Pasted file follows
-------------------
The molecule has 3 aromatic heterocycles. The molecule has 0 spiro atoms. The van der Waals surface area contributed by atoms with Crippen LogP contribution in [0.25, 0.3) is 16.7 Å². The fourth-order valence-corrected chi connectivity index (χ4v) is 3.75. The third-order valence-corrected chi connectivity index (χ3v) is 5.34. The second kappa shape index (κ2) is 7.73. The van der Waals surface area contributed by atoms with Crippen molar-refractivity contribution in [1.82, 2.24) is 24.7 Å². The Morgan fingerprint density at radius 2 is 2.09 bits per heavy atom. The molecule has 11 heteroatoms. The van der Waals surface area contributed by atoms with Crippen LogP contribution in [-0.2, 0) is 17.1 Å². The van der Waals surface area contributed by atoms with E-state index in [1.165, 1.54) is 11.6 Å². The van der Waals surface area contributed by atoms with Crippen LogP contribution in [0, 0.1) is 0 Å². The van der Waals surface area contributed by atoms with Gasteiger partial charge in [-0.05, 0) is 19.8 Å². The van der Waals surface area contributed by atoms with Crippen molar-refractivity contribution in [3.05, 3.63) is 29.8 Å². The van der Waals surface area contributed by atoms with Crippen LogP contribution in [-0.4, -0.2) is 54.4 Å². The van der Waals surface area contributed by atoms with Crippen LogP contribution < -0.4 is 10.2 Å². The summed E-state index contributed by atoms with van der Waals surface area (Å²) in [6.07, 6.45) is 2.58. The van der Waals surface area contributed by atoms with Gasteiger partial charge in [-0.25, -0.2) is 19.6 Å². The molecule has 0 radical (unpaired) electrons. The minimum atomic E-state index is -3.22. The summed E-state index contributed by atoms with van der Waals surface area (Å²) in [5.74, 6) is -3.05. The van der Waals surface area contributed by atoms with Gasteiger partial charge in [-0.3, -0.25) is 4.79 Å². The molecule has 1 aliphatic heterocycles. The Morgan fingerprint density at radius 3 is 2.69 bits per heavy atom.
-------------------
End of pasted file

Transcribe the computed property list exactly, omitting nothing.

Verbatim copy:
The molecule has 3 aromatic heterocycles. The molecule has 0 spiro atoms. The van der Waals surface area contributed by atoms with Crippen LogP contribution in [0.25, 0.3) is 16.7 Å². The fourth-order valence-corrected chi connectivity index (χ4v) is 3.75. The third-order valence-corrected chi connectivity index (χ3v) is 5.34. The second kappa shape index (κ2) is 7.73. The van der Waals surface area contributed by atoms with Crippen molar-refractivity contribution in [1.82, 2.24) is 24.7 Å². The Morgan fingerprint density at radius 2 is 2.09 bits per heavy atom. The molecule has 11 heteroatoms. The van der Waals surface area contributed by atoms with Crippen LogP contribution in [-0.2, 0) is 17.1 Å². The van der Waals surface area contributed by atoms with E-state index in [1.165, 1.54) is 11.6 Å². The van der Waals surface area contributed by atoms with Crippen LogP contribution in [0, 0.1) is 0 Å². The van der Waals surface area contributed by atoms with Gasteiger partial charge in [-0.05, 0) is 19.8 Å². The van der Waals surface area contributed by atoms with Crippen molar-refractivity contribution in [3.05, 3.63) is 29.8 Å². The van der Waals surface area contributed by atoms with Crippen LogP contribution in [-0.4, -0.2) is 54.4 Å². The van der Waals surface area contributed by atoms with Crippen LogP contribution < -0.4 is 10.2 Å². The summed E-state index contributed by atoms with van der Waals surface area (Å²) in [6.07, 6.45) is 2.58. The van der Waals surface area contributed by atoms with Gasteiger partial charge in [-0.25, -0.2) is 19.6 Å². The molecule has 0 radical (unpaired) electrons. The minimum atomic E-state index is -3.22. The summed E-state index contributed by atoms with van der Waals surface area (Å²) in [5.74, 6) is -3.05. The van der Waals surface area contributed by atoms with Gasteiger partial charge in [-0.3, -0.25) is 4.79 Å². The molecule has 1 aliphatic heterocycles. The Morgan fingerprint density at radius 3 is 2.69 bits per heavy atom.